If I had to go back and change something, I wish I had increased some of the weights 10# instead of 5# from week to week, because it seemed like I wasn’t lifting anything heavy for the 3 main lifts until the 8th or 9th week. That very well could be by design though. I can’t help but wonder if stretching the program out over 15+ weeks affected my results in a positive or negative way? I’ll never know.
I saw improvements across the board (all weights are in pounds)…
The other day I saw CrossFit Games picture of an athlete wearing a weight vest, which they’ve used when performing versions of the hero workout “Murph” in 2015 and 2016. It got me thinking of alternate versions of the workout “Cindy”, which is a 20 minute AMRAP of:
15 Air Squats
Most people do the 100 pull-ups, 200 push-ups, and 300 squats during “Murph” by completing 20 rounds of this format.
My initial thought was, “How can you make a harder version of Cindy without resorting to other equipment, such as a weight vest?” The first two movements were pretty easy to replace, but the squats were tough to ramp up. I came up with:
5 Bar Muscle-ups
10 Handstand Push-ups
15 Squat Box Jumps
Yes, I know a box is other equipment. I’ve never attempted a squatting box jump (though I have done seated box jumps for height), but judging by the increased intensity of squat jumps, I think this would be a suitable increase in difficulty. I didn’t want to select squat jumps because it’s too easy to barely jump off the floor.
I’ve been recording more videos at my hobby desk and hanging a GoPro from my LED desk lamp via a Gorillapod wasn’t cutting it. Having to run GoPro’s Capture app on my iPhone connected over a WiFi network broadcast by the GoPro in order to see a preview of the camera view was also a pain point in my setup. I think I’ve even mentioned wanting to get a new camera in other posts.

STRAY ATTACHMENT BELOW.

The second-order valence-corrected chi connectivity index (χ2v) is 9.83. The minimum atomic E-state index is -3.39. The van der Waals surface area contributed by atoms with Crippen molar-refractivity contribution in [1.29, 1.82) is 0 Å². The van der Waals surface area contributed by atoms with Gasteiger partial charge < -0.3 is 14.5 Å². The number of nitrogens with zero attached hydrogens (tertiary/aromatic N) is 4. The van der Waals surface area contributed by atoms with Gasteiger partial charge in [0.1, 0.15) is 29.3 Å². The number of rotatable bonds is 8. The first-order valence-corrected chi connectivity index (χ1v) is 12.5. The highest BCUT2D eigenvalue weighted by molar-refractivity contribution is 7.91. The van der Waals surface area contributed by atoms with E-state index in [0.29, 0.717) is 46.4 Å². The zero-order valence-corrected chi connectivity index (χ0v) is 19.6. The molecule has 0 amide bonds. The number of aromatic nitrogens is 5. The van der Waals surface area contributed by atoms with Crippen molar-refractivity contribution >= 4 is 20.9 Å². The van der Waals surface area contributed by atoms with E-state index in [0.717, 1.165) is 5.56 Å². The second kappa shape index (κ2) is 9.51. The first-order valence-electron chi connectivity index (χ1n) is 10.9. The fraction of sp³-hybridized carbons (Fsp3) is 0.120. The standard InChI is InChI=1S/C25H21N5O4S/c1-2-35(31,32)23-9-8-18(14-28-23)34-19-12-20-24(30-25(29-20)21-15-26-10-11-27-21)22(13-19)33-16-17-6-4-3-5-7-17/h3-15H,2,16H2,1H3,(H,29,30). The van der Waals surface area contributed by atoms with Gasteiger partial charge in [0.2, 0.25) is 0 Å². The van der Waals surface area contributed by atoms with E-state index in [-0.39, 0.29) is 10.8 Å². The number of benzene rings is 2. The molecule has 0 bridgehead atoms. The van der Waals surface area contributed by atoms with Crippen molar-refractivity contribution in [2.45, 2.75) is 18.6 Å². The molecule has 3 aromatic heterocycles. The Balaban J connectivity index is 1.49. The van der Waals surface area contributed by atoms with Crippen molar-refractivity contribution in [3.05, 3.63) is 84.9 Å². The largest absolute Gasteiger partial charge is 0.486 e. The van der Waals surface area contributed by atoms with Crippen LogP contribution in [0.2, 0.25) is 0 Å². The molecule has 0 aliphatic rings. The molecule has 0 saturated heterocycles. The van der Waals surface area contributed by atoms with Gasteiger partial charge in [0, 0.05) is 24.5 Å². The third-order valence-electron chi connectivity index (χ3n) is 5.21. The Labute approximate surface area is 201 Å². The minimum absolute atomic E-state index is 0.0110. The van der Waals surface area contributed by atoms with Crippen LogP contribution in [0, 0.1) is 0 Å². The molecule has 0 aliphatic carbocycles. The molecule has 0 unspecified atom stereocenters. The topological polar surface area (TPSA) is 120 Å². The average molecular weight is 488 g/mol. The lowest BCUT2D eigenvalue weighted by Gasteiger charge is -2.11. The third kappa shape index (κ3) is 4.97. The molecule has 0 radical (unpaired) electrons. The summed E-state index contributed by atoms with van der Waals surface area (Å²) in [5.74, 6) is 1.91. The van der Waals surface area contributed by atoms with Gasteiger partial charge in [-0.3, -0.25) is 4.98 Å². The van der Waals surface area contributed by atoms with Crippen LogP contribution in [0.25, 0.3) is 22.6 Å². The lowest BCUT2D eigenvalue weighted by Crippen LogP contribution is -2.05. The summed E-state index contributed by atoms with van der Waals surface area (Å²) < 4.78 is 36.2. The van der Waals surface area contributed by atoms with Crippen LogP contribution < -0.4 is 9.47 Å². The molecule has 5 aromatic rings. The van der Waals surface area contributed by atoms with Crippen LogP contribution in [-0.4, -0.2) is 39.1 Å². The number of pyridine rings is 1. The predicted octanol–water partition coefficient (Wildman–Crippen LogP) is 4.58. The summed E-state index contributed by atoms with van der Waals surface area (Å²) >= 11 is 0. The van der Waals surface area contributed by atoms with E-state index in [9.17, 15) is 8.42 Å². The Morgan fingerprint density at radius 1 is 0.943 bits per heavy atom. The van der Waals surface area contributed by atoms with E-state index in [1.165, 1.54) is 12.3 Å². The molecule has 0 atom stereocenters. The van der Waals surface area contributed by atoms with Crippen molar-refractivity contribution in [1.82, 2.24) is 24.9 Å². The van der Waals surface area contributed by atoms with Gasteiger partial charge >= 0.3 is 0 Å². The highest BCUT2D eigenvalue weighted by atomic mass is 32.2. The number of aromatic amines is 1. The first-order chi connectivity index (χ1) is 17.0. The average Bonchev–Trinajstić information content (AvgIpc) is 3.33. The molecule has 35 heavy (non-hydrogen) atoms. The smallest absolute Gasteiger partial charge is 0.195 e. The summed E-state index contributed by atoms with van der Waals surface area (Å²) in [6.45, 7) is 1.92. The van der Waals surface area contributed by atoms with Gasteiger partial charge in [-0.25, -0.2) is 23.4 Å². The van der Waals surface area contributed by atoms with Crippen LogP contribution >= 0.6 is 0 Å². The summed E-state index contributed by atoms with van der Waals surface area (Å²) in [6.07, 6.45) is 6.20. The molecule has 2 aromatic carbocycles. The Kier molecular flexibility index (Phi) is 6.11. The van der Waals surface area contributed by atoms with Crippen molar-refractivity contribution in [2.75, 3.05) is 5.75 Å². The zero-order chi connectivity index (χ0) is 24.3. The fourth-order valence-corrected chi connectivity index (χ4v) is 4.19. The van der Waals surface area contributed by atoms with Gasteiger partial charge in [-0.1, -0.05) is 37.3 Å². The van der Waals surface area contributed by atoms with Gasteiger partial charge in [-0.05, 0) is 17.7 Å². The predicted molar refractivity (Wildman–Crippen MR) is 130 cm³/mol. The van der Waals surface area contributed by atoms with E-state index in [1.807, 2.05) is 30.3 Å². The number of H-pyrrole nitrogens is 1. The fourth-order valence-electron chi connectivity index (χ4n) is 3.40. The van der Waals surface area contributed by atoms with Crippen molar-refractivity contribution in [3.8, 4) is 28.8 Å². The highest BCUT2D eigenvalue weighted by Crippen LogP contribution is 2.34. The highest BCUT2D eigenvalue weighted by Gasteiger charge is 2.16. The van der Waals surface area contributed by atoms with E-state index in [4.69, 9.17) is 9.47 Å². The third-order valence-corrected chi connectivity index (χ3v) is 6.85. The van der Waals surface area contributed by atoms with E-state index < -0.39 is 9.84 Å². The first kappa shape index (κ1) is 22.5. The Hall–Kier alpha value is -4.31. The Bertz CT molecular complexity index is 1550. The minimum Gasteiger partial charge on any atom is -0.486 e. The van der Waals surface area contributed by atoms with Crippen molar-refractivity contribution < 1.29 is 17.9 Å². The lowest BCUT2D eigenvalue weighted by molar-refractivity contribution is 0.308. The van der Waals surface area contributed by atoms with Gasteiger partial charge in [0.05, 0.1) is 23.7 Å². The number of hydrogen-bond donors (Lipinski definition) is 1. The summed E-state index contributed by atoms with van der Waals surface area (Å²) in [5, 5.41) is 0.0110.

My friend Casey was looking for a GoPro for his 5-year-old son, so it was perfect timing to get rid of my GoPro HERO3 Black Edition. I figured I’d just upgrade to the HERO5 Black, but it’s $400 for just the camera. After doing a little reading, I decided to get a YI 4K Action Camera with Selfie Stick, 2 spare batteries + charger, and an accessory kit. All of that ended up being $100+ cheaper than the GoPro HERO5 Black itself!
I had also been looking at a lot of videos and tutorials for building my own overhead camera rig. Then I remembered I had this lamp stashed away in a storage closet…
I took the whole thing apart.
I started putting things back together, using only the pieces I needed. I immediately noticed an issue. The swing arm would go up to about 20 degrees shy of vertical, but it wouldn’t go down more than this…
I tried to get a decent picture showing how this joint works, but it’s hard to see in the photo below. There is a slot carved out of the edge and then a screw that hits the edges of the slot.
Here’s a better picture at just the notch…
I needed to extend one side of the notch, which was quick work for my Dremel.
After the adjustment, the arm can swing down to about 45 degrees.
The next problem I faced was needing some type of bracket where the light bulb used to be connected so I could attach the camera. I found this old ceiling light fixture bracket in my box of goodies. The threaded hole in the middle was a perfect match to the bolt on the end of the stand.
I didn’t need the entire thing so I cut off one side with my Dremel.
I found another part (the long arm type piece you see below) in my goodie box, which fit perfectly in the camera mount pieces. I had to use a couple of mount pieces from the accessory kit to get the camera oriented in the correct position relative to the stand. There was one trip to Home Depot for the wingnut, thumb screw, and small washers (definitely needed a few for spaces with the camera bracket at the bottom). Here is everything laid out before assembly.
Of course I had to test it out right away, especially since I hadn’t even turned on my new camera yet. I grabbed a couple of fidget spinners and adjusted the rig.
Being able to frame the shot immediately with the camera LCD is amazing compared to the shit show I used to do with the GoPro.
Check out the video…
In case you weren’t keeping track, blue spun for 1:38 and black went 4:58!
Did you notice the shaking at the beginning of the video when I started up the spinners? Not good. I thought it would be super stable because the base of the stand is quite heavy (reminds me of the sand filled base of a moveable basketball hoop). Most of the movement seemed to be coming from the bracket I cut. An unused dead bolt bracket from my goodie box matched up well enough in size after making one of the holes bigger. This allowed me to double up the thickness, which does seem to help.
I’ll have to do some testing while working on a project on the desk, because if this rig shakes the camera every time the desk moves a little bit it won’t be good.
As a bonus, there are some really useful parts of the lamp left. Maybe I can come up with a neat DIY lamp some day. The foot switch is also neat and could be used for a lot of things.